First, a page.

Along with animals and natural African landscape, we also witnessed one of the most awe striking sunsets I’ve seen since I arrived in South Africa. I’m not kidding, the Lion King did an excellent job of portraying the Savannah.


Day Two

The next morning we woke up at 5 am to get out for our first drive of the morning. We started out by getting to witness an entire pride of lions, all females and cubs enjoying the sun. Our guide, Chris, said that even by 7 in the morning there can be almost 90 cars of people looking for lions, and when they’re called into the Kruger reporting service, the traffic gets crazy, so we were lucky to see them with just one other car around us. We also got the hear the male of the group make his presence known by sounding off with a series of practically earth shaking roars between himself and the lionesses. 

We then got to see two white rhinos a mother and her baby. Rhino poaching has become a huge threat to these animals in Kruger, so much so that when a guide sees rhinos in the park, they’re not supposed to radio in because it is assumed that there is some inside link within Kruger that will inform poachers. Learn more here!

Although we saw hundreds more things that I could talk about for hours (I’m not kidding, ask my housemates). I can’t end this vacation play by play without discussing the circle of life. Mid-afternoon on our last day, we spotted a lioness lying low in a river valet behind some bushes. However, she didn’t look nearly as relaxed as the other lions we had witnessed earlier in the morning. She was on the hunt. We waited for almost half an hour, watching her stalk silently across the bush. Just 50 meters away, we spotted a herd of impala drinking at the water hole, of course the lion was well aware of this and had been searching through the group for a young or weak target. We all watched in shock as the lion crouched low and in a split second bound into a full sprint towards the impala. I don’t think I took a breath for a full minute until we got a better look at the lion, with the head of an impala hanging out of her mouth. Chris said that he’s only ever seen it happen a few times, maybe once a year if he’s lucky. This moment was nothing less that life altering. Watching a predator stalk and kill it’s prey like we were part of the environment, not humans watching it happen, it was raw and carnal and terrifying and empowering.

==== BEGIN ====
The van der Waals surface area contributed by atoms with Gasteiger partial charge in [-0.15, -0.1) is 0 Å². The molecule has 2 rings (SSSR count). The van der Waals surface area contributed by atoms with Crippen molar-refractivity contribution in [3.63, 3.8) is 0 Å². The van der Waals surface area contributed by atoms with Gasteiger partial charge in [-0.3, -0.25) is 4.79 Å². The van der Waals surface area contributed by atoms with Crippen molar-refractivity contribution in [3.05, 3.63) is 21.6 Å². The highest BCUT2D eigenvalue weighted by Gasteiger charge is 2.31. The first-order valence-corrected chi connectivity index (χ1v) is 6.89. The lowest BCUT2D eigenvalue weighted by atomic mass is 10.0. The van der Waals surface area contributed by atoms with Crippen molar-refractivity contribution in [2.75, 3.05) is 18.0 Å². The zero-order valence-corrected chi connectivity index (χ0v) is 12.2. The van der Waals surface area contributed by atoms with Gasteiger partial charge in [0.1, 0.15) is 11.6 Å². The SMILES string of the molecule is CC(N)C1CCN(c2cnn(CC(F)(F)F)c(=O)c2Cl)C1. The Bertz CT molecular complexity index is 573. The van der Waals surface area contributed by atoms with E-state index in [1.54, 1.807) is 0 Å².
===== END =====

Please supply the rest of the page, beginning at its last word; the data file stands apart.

The photos I have certainly don’t do the moment justice, but for once, my focus was not on the photo but on the excitement of those seconds. Going on safari in Kruger was the most incredible trip I’ve ever been on, and I would recommend going on safari to any person that has the opportunity. It was everything I imagined it would be and much more. 

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Claire Quinn

<p>My name is Claire. I am a thrill seeking millennial that is out to experience all the world has to offer. This blog will chronicle the greatest adventure of my life so far, a semester in Cape Town, South Africa. I have no idea what to expect, but my love for traveling and trying new things, as well as learning from the people around me has pushed me off the beaten path, and onto something completely new. Here&#39;s to the next six months of my life, I hope every moment is as unpredictable as I am.</p>

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Gettysburg College
Political Science